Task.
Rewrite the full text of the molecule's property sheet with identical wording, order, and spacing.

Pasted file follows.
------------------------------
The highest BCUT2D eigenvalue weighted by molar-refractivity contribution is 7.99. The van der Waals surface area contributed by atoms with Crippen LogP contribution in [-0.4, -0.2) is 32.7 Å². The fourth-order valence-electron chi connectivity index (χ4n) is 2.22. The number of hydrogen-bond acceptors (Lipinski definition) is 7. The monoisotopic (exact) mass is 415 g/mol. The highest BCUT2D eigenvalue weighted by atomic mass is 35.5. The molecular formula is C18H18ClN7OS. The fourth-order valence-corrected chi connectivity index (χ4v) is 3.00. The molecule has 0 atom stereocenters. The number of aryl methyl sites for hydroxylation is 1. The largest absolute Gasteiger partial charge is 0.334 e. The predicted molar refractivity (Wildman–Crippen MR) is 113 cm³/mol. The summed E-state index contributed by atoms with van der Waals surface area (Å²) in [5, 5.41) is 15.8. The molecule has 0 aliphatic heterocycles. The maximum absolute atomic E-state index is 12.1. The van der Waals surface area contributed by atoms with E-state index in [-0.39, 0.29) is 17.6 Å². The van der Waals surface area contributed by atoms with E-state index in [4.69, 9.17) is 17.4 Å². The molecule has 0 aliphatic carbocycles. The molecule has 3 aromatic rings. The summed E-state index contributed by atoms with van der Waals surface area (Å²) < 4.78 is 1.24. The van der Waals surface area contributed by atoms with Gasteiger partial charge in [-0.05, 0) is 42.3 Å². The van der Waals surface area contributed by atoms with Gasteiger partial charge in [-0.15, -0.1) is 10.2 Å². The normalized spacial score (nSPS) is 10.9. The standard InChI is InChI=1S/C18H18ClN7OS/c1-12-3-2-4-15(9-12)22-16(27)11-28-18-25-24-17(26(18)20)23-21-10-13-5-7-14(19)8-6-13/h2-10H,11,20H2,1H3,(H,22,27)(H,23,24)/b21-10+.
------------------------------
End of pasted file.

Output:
The highest BCUT2D eigenvalue weighted by molar-refractivity contribution is 7.99. The van der Waals surface area contributed by atoms with Crippen LogP contribution in [-0.4, -0.2) is 32.7 Å². The fourth-order valence-electron chi connectivity index (χ4n) is 2.22. The number of hydrogen-bond acceptors (Lipinski definition) is 7. The monoisotopic (exact) mass is 415 g/mol. The highest BCUT2D eigenvalue weighted by atomic mass is 35.5. The molecular formula is C18H18ClN7OS. The fourth-order valence-corrected chi connectivity index (χ4v) is 3.00. The molecule has 0 atom stereocenters. The number of aryl methyl sites for hydroxylation is 1. The largest absolute Gasteiger partial charge is 0.334 e. The predicted molar refractivity (Wildman–Crippen MR) is 113 cm³/mol. The summed E-state index contributed by atoms with van der Waals surface area (Å²) in [5, 5.41) is 15.8. The molecule has 0 aliphatic heterocycles. The maximum absolute atomic E-state index is 12.1. The van der Waals surface area contributed by atoms with E-state index in [-0.39, 0.29) is 17.6 Å². The van der Waals surface area contributed by atoms with E-state index in [4.69, 9.17) is 17.4 Å². The molecule has 0 aliphatic carbocycles. The molecule has 3 aromatic rings. The summed E-state index contributed by atoms with van der Waals surface area (Å²) < 4.78 is 1.24. The van der Waals surface area contributed by atoms with Gasteiger partial charge in [-0.05, 0) is 42.3 Å². The van der Waals surface area contributed by atoms with Gasteiger partial charge in [-0.15, -0.1) is 10.2 Å². The normalized spacial score (nSPS) is 10.9. The standard InChI is InChI=1S/C18H18ClN7OS/c1-12-3-2-4-15(9-12)22-16(27)11-28-18-25-24-17(26(18)20)23-21-10-13-5-7-14(19)8-6-13/h2-10H,11,20H2,1H3,(H,22,27)(H,23,24)/b21-10+.